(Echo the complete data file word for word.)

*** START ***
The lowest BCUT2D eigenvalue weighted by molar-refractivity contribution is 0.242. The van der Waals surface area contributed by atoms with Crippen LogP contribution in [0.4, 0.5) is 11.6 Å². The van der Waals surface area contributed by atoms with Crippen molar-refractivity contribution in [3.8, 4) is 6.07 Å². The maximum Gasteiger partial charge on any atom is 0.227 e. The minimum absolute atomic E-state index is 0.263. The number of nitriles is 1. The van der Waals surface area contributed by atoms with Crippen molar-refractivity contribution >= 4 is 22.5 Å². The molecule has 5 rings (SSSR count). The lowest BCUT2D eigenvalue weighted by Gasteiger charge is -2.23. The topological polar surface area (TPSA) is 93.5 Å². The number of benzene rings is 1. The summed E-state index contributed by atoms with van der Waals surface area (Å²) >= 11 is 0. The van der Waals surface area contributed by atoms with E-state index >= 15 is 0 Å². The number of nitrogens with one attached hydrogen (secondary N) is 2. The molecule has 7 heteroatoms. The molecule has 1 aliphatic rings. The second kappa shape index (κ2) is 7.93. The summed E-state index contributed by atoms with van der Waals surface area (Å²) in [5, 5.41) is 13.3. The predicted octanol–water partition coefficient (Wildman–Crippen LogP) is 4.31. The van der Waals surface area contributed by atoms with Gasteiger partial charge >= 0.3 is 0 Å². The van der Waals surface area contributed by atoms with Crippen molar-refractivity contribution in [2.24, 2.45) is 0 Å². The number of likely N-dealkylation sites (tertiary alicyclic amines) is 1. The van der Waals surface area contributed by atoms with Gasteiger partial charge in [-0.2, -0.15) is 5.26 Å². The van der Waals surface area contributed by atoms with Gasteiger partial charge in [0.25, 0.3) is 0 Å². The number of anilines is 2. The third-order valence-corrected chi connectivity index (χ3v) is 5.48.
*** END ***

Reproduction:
The lowest BCUT2D eigenvalue weighted by molar-refractivity contribution is 0.242. The van der Waals surface area contributed by atoms with Crippen LogP contribution in [0.4, 0.5) is 11.6 Å². The van der Waals surface area contributed by atoms with Crippen molar-refractivity contribution in [3.8, 4) is 6.07 Å². The maximum Gasteiger partial charge on any atom is 0.227 e. The minimum absolute atomic E-state index is 0.263. The number of nitriles is 1. The van der Waals surface area contributed by atoms with Crippen molar-refractivity contribution >= 4 is 22.5 Å². The molecule has 5 rings (SSSR count). The lowest BCUT2D eigenvalue weighted by Gasteiger charge is -2.23. The topological polar surface area (TPSA) is 93.5 Å². The number of benzene rings is 1. The summed E-state index contributed by atoms with van der Waals surface area (Å²) >= 11 is 0. The van der Waals surface area contributed by atoms with E-state index >= 15 is 0 Å². The number of nitrogens with one attached hydrogen (secondary N) is 2. The molecule has 7 heteroatoms. The molecule has 1 aliphatic rings. The second kappa shape index (κ2) is 7.93. The summed E-state index contributed by atoms with van der Waals surface area (Å²) in [5, 5.41) is 13.3. The predicted octanol–water partition coefficient (Wildman–Crippen LogP) is 4.31. The van der Waals surface area contributed by atoms with Gasteiger partial charge >= 0.3 is 0 Å². The van der Waals surface area contributed by atoms with Crippen molar-refractivity contribution in [2.24, 2.45) is 0 Å². The number of likely N-dealkylation sites (tertiary alicyclic amines) is 1. The van der Waals surface area contributed by atoms with Gasteiger partial charge in [-0.2, -0.15) is 5.26 Å². The van der Waals surface area contributed by atoms with Gasteiger partial charge in [0.25, 0.3) is 0 Å². The number of anilines is 2. The third-order valence-corrected chi connectivity index (χ3v) is 5.48.